This research report looks at Frankfurt as a financial center and some key aspects that may determine its competitiveness and future relevance post-Brexit and beyond. Does it have what it takes to become a new collateral and liquidity hub for both Europe and the world?
This is no idle chatter: banks in Germany already provide much liquidity and securities as collateral for the global financial system with long established experience in secured financial trading activity. The home office of the European Central Bank draws interested balance sheet managers to Frankfurt on a regular basis, Eurex offers a major Continental European derivatives marketplace, and an important group of Asian banks have indicated that Frankfurt will be their Continental European headquarters. Paris might lead in issuance, and Dublin/Luxembourg may stand out in asset management, but Frankfurt seems plausibly able to play a winning card in providing collateral and liquidity management.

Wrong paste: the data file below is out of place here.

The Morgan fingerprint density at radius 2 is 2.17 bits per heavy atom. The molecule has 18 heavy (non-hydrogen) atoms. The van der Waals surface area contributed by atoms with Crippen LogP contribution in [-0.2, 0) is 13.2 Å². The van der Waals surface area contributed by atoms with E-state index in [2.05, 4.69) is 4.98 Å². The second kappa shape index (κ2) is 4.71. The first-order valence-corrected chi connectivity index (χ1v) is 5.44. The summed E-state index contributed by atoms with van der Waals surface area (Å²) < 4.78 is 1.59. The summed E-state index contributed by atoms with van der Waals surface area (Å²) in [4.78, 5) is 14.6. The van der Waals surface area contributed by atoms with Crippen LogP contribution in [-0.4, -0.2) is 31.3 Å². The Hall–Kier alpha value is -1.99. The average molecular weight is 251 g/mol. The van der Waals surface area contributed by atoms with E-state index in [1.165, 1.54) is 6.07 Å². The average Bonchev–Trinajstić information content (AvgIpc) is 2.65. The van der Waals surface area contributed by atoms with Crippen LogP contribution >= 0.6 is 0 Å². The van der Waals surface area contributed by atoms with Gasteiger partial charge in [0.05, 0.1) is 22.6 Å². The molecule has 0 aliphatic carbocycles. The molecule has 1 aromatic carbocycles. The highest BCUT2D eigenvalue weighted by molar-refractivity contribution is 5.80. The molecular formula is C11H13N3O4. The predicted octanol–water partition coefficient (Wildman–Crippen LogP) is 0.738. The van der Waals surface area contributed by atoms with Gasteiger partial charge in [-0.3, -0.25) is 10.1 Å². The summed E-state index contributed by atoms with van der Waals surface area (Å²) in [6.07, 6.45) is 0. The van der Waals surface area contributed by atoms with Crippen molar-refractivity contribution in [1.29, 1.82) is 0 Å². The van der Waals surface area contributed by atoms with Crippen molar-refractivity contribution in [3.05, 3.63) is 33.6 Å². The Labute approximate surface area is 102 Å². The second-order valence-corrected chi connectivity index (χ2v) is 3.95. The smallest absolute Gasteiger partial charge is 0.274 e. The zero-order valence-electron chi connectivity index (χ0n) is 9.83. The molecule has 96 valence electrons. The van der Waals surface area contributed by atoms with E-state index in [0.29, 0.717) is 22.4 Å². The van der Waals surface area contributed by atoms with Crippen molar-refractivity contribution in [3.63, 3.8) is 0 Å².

The odds of Frankfurt and the Frankfurt Rhine-Main region becoming a major global financial center depend on several key factors, including the region’s own perception and marketing. Much like New York and London, Frankfurt needs to project an image of a dynamic ecosystem of moving parts in financial services, from fintech to the benefits of the metropolitan region. Frankfurt must also manage long-standing dynamics between regional interests and the actions of the federal German government, which do not always align in thoughts or actions. The loss of the European Banking Association headquarters to Paris served as a wakeup call that a laissez-faire approach in Germany serves French interests more than anyone else; Germany may now be starting to take action.
This report should be read by financial services managers worldwide developing their collateral and liquidity plans in the post-Brexit era.
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